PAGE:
Wireless - Best Effort Sharing

Kevvie

Well-Known Member
Joined
Sep 12, 2011
Messages
124
Hi all,
I want to get wireless internet,- in the fine print of the contract, it states their best effort service is not guaranteed lets say at 10mbps. They say my speed will be dependent on what my neighbors with the same ISP are doing. Howcome so ?
 

Hummercellc

Expert Member
Joined
Jan 6, 2008
Messages
3,439
Hi all,
I want to get wireless internet,- in the fine print of the contract, it states their best effort service is not guaranteed lets say at 10mbps. They say my speed will be dependent on what my neighbors with the same ISP are doing. Howcome so ?
It's called contention
Lots of videos explaining this online.
You can get dedicated bandwidth, but it's big bucks. R10k+ per month per 10mbps
Most if not all ISP's offer contended connections.
Regardless of last mile used, xDSL, Fibre, wireless, etc.
 

BasBas

Well-Known Member
Joined
Aug 12, 2016
Messages
196
If you go with a descent ISP it should not be a problem. a good isp manages contention in a way that stops the user from even noticing that it is in play. e.g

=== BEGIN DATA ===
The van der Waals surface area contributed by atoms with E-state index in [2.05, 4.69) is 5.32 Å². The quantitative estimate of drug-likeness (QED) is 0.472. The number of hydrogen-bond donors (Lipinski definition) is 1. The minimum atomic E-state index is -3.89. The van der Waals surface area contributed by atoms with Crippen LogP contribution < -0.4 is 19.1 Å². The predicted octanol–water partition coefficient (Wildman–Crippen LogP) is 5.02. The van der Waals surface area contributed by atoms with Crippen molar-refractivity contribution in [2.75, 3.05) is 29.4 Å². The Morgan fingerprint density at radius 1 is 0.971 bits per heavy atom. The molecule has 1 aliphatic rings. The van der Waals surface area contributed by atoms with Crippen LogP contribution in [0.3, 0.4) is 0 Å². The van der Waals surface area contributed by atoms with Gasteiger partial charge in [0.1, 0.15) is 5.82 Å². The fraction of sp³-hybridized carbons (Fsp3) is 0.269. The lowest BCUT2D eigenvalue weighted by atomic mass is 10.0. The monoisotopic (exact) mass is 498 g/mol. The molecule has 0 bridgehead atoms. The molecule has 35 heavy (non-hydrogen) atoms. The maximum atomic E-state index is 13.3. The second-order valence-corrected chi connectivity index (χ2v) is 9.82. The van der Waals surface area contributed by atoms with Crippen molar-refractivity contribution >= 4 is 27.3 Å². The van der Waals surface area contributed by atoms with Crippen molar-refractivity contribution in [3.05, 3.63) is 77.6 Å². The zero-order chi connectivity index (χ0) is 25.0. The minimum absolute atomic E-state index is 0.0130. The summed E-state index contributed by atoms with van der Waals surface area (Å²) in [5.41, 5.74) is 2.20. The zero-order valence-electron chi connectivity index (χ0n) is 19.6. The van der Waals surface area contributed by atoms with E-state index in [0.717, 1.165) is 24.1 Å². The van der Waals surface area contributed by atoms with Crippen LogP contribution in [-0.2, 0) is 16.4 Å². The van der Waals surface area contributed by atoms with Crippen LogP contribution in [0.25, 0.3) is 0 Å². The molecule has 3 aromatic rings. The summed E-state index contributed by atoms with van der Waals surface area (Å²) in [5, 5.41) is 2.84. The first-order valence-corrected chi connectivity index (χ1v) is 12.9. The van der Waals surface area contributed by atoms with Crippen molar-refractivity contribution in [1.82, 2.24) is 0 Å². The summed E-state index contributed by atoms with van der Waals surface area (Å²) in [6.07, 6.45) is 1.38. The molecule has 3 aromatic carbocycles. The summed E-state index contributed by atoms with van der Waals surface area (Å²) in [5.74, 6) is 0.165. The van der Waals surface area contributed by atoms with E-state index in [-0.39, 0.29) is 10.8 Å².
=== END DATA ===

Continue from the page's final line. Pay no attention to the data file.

ISP A (The good isp) has sold 1500Mbps total in subscriptions, but has only bought 250Mbps of capacity.
This means that at any given time their contention ratio is 1500:250 or 6:1, ISP A being a good ISP purchases extra capacity whenever their up link capacity is saturated for example if during peak time they discover that their customers are in fact consuming 300Mbps of bandwidth they will make sure to upgrade their up link capacity to suit the demand(new ratio of 1500:300 or 5:1).
IF ISP's follow this method of thinking contention wont really be a problem for the end user as even though the ISP does not have enough bandwidth to suit the needs of all their customers maxing out their lines at the same time, they have recorded past usage statistics and should have enough bandwidth to suit the actual usage at any given time based off past observations.

The problem comes in when ISP's do not upgrade their Up link capacity to suit the needs of their clients which then leads to slow downs and higher latency.

maybe @PBCool could give some insight into contention as at the end of the day he/she sees the effects of contention in their workplace on a daily basis and would have a better understanding. and by the amazing results I have seen from CISP he knows allot about managing contention properly.

With wireless though another factor has to be taken into account, The towers capacity e.g if i put up an LTE tower, its capacity is based on the spectrum it has been assigned and the technology it is using (LTE, Ubiquity AirMax etc) and acts as another bottle neck for contention before uplink, Just unlike Uplink it is allot harder to upgrade capacity as a provider can not just magically allocate themselves more spectrum to make their services work faster (This phenomenon is known as Spectrum Crunch)
 
Last edited:
Top